My Name Is Victoria
1820s. Princess Victoria is being brought up in almost total isolation in Kensington Palace. Her mother is under the thumb of Sir John Conroy, who has instituted ‘The Kensington System’ designed, so he says, to keep the princess safe. Victoria herself thinks it’s designed to keep her lonely and unhappy.
Sir John’s quiet and obedient daughter, Miss V., is taken to the palace to be Victoria’s friend—and to spy for her father. But Miss V soon discovers that things are badly wrong at the palace and, against her will, she starts wondering just who is benefitting from the Kensington System, because it’s certainly not Victoria.
I really enjoyed this. Lucy Worsley manages to get under the skin of the two children and allow the reader to see clearly what the psychological effect is of their isolation from the real world. The claustrophobia of the way of life they are forced to lead is very real, and Victoria, in particular, is worryingly ill-equipped for her future role as queen.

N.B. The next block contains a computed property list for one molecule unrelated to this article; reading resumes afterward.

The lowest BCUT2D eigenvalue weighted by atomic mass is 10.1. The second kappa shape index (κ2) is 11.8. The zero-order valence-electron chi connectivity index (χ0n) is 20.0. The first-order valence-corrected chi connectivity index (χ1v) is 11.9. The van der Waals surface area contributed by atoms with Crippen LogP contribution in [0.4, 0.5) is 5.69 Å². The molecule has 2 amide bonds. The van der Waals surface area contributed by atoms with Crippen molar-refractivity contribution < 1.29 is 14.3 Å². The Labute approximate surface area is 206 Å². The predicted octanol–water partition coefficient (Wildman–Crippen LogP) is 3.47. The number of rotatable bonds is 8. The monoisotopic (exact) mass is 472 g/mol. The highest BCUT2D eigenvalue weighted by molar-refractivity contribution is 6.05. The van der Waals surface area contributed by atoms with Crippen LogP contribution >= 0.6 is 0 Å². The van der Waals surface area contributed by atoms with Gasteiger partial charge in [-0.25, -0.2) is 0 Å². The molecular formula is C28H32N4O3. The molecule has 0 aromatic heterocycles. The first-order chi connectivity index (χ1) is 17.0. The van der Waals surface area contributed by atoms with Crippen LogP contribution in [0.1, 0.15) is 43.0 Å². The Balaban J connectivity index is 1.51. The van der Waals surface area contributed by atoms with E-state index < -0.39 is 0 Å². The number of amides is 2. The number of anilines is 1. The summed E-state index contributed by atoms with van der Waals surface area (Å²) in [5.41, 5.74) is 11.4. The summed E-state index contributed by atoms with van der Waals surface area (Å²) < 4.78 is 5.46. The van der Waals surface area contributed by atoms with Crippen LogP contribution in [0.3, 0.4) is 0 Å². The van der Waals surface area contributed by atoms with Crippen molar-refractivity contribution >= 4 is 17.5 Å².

This alternative history, with Miss V Conroy as heroine and narrator, is gripping. It is also deeply rooted in Lucy Worsley’s own knowledge of the period. I enjoyed it tremendously.
Lucy Worsley’s My Name is Victoria gripped me from the start to the very end. Her balance of fiction and history made the book extremely captivating and, although it was a novel, it felt that life at Kensington Palace was portrayed very accurately. The book demonstrated all kinds of loyalty and sacrifice, and wasn’t only very enjoyable but educational as well. I think that My Name is Victoria is aimed at eleven plus, as it is written clearly and is easy to feel very much part of the story.
Freya Sutcliffe, age 14